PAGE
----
“Bad Code Will Get People Killed”
Always insightful points from Benedict Evans:
This partly reflects the current political moment in the USA, but more fundamentally comes from ongoing concerns about the reliability of machine-learning-based systems in what can be life-or-death situations (especially with US cops’ tendency to shoot first). These systems look for patterns in data, and if you give them the wrong data they’ll find the wrong pattern, so they’re very easy to break if you don’t know what you’re doing. Hence, if you design a system badly and then train it only with criminals’ faces, and then give it a picture of whoever is in front of you, it will say ‘well, this bank robber is the closest match’. Bad code can get people killed - hence the moratoria.
The NY Times has a story of someone arrested because face recognition wrongly matched him to a CCTV image of a shoplifter. There will be more stories like this: machine learning in general and face recognition in particular can only give probabilistic results, and ML systems trained on skewed data with skewed assumptions will produce skewed results. Part of what’s interesting here is that the safeguards half-worked at each step: the software clearly said to treat the result with caution, the cops did a photo line-up rather than going straight to an arrest, and as soon as they got him in a room they realised they had the wrong man. But, they still arrested someone who doesn’t look anything like the picture because ‘the computer was wrong’. This is partly an engineering problem, but mostly a training and process problem.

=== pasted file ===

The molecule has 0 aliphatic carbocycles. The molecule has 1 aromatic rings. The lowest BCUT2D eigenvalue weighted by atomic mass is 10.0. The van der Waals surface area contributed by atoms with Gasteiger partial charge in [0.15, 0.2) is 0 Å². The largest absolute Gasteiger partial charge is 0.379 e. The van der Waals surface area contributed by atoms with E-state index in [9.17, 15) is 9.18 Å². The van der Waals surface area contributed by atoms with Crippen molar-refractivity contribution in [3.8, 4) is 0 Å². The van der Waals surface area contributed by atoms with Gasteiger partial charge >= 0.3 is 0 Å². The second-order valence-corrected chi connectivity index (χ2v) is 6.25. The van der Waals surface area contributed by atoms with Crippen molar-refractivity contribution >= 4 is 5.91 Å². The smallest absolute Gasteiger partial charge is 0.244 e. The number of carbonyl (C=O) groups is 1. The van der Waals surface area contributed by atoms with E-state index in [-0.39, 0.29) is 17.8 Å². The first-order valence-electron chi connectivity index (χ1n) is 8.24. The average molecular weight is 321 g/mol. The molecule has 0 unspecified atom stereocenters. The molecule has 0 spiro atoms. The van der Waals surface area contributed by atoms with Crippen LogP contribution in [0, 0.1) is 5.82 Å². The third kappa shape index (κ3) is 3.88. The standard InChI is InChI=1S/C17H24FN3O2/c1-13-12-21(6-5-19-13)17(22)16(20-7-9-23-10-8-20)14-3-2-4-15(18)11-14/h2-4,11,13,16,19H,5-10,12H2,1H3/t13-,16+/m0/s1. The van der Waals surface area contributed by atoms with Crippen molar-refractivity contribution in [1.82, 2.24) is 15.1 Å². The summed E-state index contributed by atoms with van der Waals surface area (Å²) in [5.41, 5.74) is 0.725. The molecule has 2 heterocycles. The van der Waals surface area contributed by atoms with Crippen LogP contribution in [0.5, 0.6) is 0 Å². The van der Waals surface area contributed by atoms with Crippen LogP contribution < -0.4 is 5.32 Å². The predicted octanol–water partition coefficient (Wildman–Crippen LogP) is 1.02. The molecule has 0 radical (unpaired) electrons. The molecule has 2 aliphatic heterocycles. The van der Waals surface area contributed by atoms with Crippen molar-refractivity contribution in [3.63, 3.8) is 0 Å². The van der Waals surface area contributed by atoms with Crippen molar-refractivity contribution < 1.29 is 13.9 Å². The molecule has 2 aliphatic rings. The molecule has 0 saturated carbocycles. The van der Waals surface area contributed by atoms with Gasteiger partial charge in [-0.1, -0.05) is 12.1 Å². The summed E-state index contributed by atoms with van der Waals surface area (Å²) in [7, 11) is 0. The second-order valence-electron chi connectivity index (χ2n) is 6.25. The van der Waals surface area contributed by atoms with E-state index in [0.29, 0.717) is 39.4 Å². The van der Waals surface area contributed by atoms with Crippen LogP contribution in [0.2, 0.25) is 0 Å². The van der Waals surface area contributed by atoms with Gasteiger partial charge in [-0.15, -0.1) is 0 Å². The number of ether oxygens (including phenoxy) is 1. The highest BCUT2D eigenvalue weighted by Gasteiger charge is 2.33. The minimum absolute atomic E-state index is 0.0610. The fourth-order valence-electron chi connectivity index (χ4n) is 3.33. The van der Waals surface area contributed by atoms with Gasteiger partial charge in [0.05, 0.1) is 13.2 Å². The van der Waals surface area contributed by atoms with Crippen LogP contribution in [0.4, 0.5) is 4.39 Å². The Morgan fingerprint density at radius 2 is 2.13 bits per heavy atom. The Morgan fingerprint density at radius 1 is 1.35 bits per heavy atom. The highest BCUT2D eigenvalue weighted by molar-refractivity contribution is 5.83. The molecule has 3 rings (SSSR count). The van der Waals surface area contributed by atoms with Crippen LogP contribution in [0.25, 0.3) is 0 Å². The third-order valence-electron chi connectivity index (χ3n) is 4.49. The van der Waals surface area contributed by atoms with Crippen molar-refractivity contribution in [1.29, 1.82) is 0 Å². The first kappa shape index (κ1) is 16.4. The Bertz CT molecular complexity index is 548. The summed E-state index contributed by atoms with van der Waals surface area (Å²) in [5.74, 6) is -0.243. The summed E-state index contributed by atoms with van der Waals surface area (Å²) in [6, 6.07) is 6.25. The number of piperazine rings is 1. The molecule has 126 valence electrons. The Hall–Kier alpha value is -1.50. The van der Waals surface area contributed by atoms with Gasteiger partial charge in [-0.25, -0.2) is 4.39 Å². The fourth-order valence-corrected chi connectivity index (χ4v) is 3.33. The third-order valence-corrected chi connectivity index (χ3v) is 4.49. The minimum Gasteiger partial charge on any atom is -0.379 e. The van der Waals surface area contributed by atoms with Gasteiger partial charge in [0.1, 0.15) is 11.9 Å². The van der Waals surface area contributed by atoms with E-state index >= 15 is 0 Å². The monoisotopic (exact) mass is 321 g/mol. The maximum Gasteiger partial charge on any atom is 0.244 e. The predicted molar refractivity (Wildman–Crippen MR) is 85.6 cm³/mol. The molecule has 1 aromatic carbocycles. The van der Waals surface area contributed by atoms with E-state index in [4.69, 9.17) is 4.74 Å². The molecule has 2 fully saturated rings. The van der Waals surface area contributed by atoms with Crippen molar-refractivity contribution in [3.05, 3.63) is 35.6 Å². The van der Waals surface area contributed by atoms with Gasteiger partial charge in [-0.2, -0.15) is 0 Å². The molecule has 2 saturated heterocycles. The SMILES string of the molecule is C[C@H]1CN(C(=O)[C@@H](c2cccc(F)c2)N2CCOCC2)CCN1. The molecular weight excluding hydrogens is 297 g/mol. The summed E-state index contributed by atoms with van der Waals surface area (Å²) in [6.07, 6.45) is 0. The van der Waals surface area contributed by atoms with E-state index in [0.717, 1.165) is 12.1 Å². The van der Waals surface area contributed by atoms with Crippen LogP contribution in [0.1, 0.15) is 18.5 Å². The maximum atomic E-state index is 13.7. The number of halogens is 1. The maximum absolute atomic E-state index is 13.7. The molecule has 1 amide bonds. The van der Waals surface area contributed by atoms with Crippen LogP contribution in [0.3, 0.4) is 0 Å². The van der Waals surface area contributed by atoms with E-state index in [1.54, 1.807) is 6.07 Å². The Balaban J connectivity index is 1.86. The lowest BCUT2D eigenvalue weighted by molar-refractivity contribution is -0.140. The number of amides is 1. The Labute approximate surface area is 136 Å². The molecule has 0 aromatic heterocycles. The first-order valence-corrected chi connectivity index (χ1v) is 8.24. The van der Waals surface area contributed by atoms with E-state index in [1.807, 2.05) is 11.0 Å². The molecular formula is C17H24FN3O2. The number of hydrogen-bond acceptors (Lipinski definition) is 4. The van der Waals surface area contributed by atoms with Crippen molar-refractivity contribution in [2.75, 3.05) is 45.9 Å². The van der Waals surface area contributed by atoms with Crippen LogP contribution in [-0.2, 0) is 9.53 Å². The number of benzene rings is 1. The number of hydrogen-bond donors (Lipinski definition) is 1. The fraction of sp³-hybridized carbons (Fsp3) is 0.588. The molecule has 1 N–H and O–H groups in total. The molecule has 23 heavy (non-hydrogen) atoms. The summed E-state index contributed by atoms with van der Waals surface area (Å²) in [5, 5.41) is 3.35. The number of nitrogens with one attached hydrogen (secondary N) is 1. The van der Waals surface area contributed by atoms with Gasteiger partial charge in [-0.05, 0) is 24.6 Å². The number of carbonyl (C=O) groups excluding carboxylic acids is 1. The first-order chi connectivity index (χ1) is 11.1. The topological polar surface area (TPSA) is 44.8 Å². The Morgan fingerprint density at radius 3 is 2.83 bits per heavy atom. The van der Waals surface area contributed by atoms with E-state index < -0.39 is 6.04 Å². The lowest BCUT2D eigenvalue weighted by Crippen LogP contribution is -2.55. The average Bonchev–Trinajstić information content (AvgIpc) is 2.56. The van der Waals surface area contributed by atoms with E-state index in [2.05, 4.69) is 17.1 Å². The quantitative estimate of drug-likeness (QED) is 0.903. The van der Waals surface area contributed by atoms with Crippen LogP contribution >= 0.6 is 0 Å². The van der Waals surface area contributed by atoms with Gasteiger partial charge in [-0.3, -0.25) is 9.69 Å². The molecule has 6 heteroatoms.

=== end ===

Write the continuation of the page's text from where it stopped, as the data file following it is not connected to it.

There’s a longer thread to explore here about automated and inscrutinable mistakes that actively hurt people.
Here’s how Alexa, Google Assistant, and Siri answer the question, ‘Do black lives matter?’
Everything is political. Automated assistants can’t be dumb to the social and political questions we ask ourselves.